Mary O’Grady is one of the very few American journalists who understands the full horror of the Castro Kingdom.
Today she spells out how the dismal failure of the Normalization Circus is becoming more obvious.
Because the Wall Street Journal blocks non-subscribers from full access, here is the entire essay
The Cost of Obama’s Cuba Policy
by Mary Anastasia O’Grady
Exiles who oppose normalization could give Trump Florida’s 29 electoral votes.
Hillary Clinton and Donald Trump are in a statistical dead heat in Florida, where the state’s 29 electoral votes will be pivotal in Tuesday’s presidential election. One surprise for Democrats is that President Obama’s December 2014 decision to liberalize U.S. Cuba policy is not helping their nominee as the White House expected it to. Instead, it has become a liability.
Mr. Obama and Democrats bet big on the hypothesis that the traditional hard-line approach to dealing with the Castro regime, which encouraged the Cuban diaspora of the 1960s, ’70s and ’80s, is passe. And that new generations of Cuban-Americans, either U.S. born or more-recently arrived, favor economic and political engagement with the regime.
By spinning the president’s more-liberal travel policy to the island as an opportunity for investors to get in on the ground floor of Cuban change, the administration also hoped to gin up enthusiasm in Miami for his kinder, gentler attitude toward the communist military dictatorship. Mr. Obama’s detente with Cuba was supposed to be a political winner.
Just 23 months later that theory is being tested.
Cuban-Americans who initially supported Mr. Obama’s outreach are increasingly disillusioned with an administration strategy that helps the Castros but leaves out the Cuban people. This could affect turnout among left-of-center voters who care about human rights.
The Obama policy also seems to be energizing greater numbers of conservative and independent Cuban-Americans to rally behind the Republican candidate. A New York Times Upshot/Siena College poll released on Oct. 30 had the New York real-estate developer leading Mrs. Clinton 52% to 42% among Cuban-Americans. Some read this as a result of recent Trump efforts in south Florida to make himself a champion of Cuban exiles. But it is more likely a rise in the protest vote.
The U.S. trade embargo, which dates to 1962, was codified into U.S. law in 1996. Lifting it requires congressional approval. But Mr. Obama has normalized relations with Havana, a step aimed at lending legitimacy to the gangster government. He also has used an executive order to liberalize U.S. travel to Cuba and has licensed some U.S. hotels to operate on the island.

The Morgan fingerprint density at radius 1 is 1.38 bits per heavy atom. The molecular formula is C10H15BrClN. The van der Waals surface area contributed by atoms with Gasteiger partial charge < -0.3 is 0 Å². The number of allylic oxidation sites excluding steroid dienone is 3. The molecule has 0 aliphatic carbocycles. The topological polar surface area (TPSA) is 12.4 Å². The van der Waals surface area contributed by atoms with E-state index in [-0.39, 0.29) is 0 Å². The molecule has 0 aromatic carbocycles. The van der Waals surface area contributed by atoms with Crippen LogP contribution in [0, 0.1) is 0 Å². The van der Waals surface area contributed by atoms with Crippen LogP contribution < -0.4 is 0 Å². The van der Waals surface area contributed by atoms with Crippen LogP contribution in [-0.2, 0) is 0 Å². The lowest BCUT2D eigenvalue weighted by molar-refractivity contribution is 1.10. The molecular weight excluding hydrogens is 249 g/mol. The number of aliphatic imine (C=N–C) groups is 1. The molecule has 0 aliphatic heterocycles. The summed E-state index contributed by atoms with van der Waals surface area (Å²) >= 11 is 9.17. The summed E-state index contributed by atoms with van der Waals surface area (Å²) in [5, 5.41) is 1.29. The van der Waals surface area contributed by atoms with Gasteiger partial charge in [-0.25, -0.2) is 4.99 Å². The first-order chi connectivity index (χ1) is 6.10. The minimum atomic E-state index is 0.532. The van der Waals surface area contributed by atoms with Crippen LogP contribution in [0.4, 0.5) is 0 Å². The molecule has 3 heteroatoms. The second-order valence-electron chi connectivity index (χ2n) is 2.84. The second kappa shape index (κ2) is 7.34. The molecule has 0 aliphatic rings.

The administration’s public explanation for the change was that economic engagement with Cuba would hasten the fall of the dictatorship.
A less charitable reading of Mr. Obama’s motivations suggests that he harbors ideological sympathy for the Cuban Revolution and believes that the Castros would treat Cubans humanely if only the U.S. would demonstrate tolerance for tropical totalitarianism.
Regardless of which narrative you prefer, the president badly miscalculated. Even his supporters have noticed.
A July 1 column in the Miami Herald by Cuban-born Fabiola Santiago, who described herself as having been a supporter “of the president’s policy of engagement with the goal of improving the lives of the Cuban people,” captured the disillusionment. Ms. Santiago was particularly peeved about the opening of the Four Points Sheraton Havana, “brought to you, American traveler, by the people who repress Cubans.”
The columnist explained that the Obama opening was sold as a path that would allow American companies to partner in joint ventures with Cuban entrepreneurs. Instead, she wrote, referring to Starwood Hotels and Resorts Worldwide, which owns Sheraton, “the American hospitality giant is in business with the Cuban military, which owns the hotel.” As she observed, that changes nothing. “We’re only shifting from the Castro brothers and family personally enriching themselves through totalitarian rule to the repressive military now doing exactly the same thing.”
Ms. Santiago quoted the similar sentiments of Richard Blanco, the Cuban-American poet who was tapped to read at the reopening of the U.S. Embassy in Havana in August 2015: “How will [the goal of bringing prosperity to the Cuban people] be realized if basically they are doing what other foreign investors have done, namely, strike a deal with the government that leaves the ordinary Cubans in the same situation? How is this any better, simply because it’s the U.S.?”
If this is how supporters are assessing Mr. Obama’s Cuba project, it’s not hard to picture Cuban-Americans who either took a wait-and-see approach, or oppose the Obama policy, viewing this election as a chance to vote against it in order to aid their Cuban brethren. By pledging to stick with the policy, Mrs. Clinton has made herself a target.
The Cuban economy is in tatters and the regime is backtracking on promises of reform. Human-rights groups say that beatings and detentions of dissidents have soared since the U.S. extended the olive branch. Yet Mr. Obama keeps making concessions to the Castros, as he did on Oct. 14 when he authorized further sanctions relief.
No matter who wins on Tuesday, the next president will have to clean up this Cuba mess. Decent Cuban-Americans on both sides of the aisle want answers.